Fibromyalgia Coping Strategies and Treatment Options
These strategies and therapeutic interventions are used to enhance the quality of life for individuals navigating the challenges of fibromyalgia.
Creating a balanced and supportive lifestyle forms the foundation for overall well-being, which is fundamental to managing fibromyalgia.
This includes prioritizing sleep, establishing healthy routines, and engaging in relaxation techniques to mitigate the impact of stress on the body. Some individuals find relief by avoiding certain trigger foods and incorporating anti-inflammatory nutrients into their diets.
Engaging in regular, low-impact exercise such as yoga, stretching, and water-based aerobics can enhance muscle strength and alleviate pain. Tailored physical therapy programs can also improve flexibility and minimize pain.
Fibromyalgia Self-Care and Stress Management
Addressing the emotional and psychological aspects of fibromyalgia is a powerful way to cope with pain and stress. Cognitive behavioral therapy (CBT) can help patients find a safe, supportive space to manage the emotional impact of the condition.
Fibromyalgia self-care techniques can also include listening to your body, pacing activities, and practicing self-compassion to facilitate a positive mindset despite personal limitations.
Hyperbaric Oxygen Therapy (HBOT)
Hyperbaric oxygen therapy is considered by researchers to be highly beneficial for fibromyalgia patients, especially when included as part of a holistic treatment program. HBOT increases the availability of oxygen in the body, promoting natural self-healing. Since inflammation is often associated with fibromyalgia symptoms, enhanced oxygenation via a specific protocol can contribute to a reduction in inflammation, which could provide relief from pain and discomfort.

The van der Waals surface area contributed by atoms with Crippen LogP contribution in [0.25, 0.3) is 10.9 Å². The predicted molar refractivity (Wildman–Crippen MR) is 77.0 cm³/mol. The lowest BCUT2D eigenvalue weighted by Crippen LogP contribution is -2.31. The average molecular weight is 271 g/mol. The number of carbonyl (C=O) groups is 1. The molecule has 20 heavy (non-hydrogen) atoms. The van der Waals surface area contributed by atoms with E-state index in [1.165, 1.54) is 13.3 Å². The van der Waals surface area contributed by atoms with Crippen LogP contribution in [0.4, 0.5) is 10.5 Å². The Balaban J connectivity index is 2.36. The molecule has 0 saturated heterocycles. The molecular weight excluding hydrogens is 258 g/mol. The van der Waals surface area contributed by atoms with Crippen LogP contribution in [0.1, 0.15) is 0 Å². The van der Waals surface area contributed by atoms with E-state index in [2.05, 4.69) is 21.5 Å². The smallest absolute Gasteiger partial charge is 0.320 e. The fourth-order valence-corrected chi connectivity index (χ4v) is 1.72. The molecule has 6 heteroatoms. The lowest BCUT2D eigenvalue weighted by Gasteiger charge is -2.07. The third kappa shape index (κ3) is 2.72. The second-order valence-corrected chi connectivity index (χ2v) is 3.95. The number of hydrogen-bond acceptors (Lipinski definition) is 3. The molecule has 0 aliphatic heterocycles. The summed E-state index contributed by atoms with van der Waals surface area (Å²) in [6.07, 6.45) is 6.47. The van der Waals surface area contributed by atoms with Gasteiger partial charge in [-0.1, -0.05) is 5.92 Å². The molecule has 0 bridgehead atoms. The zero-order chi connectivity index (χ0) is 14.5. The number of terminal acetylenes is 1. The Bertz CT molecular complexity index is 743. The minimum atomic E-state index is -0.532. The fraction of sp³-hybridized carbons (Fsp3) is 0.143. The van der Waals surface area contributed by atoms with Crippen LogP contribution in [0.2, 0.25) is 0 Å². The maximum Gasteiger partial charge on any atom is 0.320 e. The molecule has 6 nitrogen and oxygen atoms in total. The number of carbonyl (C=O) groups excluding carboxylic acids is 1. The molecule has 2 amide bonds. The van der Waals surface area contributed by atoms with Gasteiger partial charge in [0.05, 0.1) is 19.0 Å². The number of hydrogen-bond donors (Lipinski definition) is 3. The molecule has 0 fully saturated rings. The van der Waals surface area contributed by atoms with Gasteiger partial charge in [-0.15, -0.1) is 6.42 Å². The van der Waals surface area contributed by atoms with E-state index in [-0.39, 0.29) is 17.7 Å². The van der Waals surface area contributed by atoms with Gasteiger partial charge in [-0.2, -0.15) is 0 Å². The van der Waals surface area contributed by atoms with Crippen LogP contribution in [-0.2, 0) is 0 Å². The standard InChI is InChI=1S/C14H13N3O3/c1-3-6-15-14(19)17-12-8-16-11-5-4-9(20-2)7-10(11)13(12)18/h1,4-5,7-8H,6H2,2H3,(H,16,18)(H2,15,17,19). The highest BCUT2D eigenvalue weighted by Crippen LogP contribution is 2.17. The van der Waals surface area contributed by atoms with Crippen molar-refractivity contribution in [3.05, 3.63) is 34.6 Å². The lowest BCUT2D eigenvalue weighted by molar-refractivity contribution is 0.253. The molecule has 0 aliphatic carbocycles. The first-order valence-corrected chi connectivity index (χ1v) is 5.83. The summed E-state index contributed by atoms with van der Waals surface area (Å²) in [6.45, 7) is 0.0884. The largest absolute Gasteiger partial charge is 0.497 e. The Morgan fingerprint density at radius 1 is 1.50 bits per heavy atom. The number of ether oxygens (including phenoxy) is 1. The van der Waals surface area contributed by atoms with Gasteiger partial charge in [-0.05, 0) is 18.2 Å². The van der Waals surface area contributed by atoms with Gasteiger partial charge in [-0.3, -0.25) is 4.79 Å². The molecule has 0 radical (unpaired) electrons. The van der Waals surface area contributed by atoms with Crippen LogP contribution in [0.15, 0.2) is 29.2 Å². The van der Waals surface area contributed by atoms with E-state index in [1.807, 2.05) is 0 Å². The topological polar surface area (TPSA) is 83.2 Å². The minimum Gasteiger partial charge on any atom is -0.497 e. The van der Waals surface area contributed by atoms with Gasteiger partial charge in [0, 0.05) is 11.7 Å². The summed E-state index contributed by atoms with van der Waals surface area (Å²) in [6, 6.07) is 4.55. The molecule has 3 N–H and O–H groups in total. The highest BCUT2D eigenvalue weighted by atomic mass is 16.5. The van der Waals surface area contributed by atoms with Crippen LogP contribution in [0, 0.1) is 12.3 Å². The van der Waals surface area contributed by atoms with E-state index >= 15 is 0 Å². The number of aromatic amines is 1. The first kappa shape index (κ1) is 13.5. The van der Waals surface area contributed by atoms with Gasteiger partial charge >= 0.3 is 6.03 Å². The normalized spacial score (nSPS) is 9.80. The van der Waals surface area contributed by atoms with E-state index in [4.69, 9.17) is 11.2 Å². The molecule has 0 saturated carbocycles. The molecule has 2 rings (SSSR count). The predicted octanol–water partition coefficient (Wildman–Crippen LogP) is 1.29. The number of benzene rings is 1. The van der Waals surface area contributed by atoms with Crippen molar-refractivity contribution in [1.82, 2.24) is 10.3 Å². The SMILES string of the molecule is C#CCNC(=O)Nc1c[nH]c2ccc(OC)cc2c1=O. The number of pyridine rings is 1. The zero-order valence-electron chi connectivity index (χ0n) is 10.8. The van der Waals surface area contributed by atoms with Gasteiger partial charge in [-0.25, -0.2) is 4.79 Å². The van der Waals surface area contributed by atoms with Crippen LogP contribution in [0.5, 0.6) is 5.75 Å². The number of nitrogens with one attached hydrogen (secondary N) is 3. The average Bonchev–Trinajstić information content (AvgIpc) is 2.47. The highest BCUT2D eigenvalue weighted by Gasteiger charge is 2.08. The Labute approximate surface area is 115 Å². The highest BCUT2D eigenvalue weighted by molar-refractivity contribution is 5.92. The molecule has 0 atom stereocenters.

Hyperbaric Oxygen Therapy for Fibromyalgia Relief
At Aviv Clinics, our founder, Dr. Shai Efrati, has long been passionate about finding better treatment options. His mother suffered from fibromyalgia and was unable to hold her grandchildren when they were born due to her immense pain. He hypothesized that a specific hyperbaric oxygen therapy (HBOT) protocol could treat the areas of the brain that misinterpret pain signals. “The problem is real. It is biological, not psychological like we used to think in the past” Dr. Efrati explains.
“The problem is in the brain, in the locations that are responsible for interpreting signals from the body. The signals are misinterpreted, and then we think there is a pain signal, even though there is no stimulus.”
Pioneering Research for HBOT and Fibromyalgia
In 2015, Dr. Efrati and his research team conducted the first-ever published clinical trial on the efficacy of HBOT on people with fibromyalgia. This trial resulted in symptom improvement in every one of the 48 participants, and brain scans revealed positive changes in the pain-related areas of the brain. Powerfully, this study “provides evidence that HBOT can improve quality of life and wellbeing of many FMS patients.”
More recently, the research team compared the effectiveness of HBOT to that of pharmaceuticals. In this trial, which was published in March of this year, 64 patients who had traumatic brain injury-induced fibromyalgia received either fibromyalgia medication or HBOT treatment.
“The unique hyperbaric oxygen therapy brought significant relief of all symptoms related to fibromyalgia,” says Dr. Efrati. “Not only the pain; everything was significantly better in the hyperbaric group as compared to the medication group. In fact, the improvement was so significant that two out of every five patients no longer met the criteria for fibromyalgia.”
This research, which discovered that “HBOT can improve pain symptoms, quality of life, emotional and social function,” brings optimism to people who suffer from this invisible illness and have not experienced relief from medications. Rather than simply treating the symptoms, the hyperbaric oxygen protocol offers the potential for true recovery.
Fibromyalgia Relief at Aviv Clinics
If you or someone you love is living with fibromyalgia pain, we invite you to contact us.
Aviv Clinics is bringing hope and healing to those suffering from this mysterious condition – learn more.
Watch Patti’s story – Patti struggled with Fibromyalgia and suffered with chronic pain and baffling brain fog every day as a result. Now, she feel like she has a whole new life after completing the Aviv Medical Program at Aviv Clinics.
For more information about the Aviv Medical Program, schedule a free consultation at Aviv Clinics.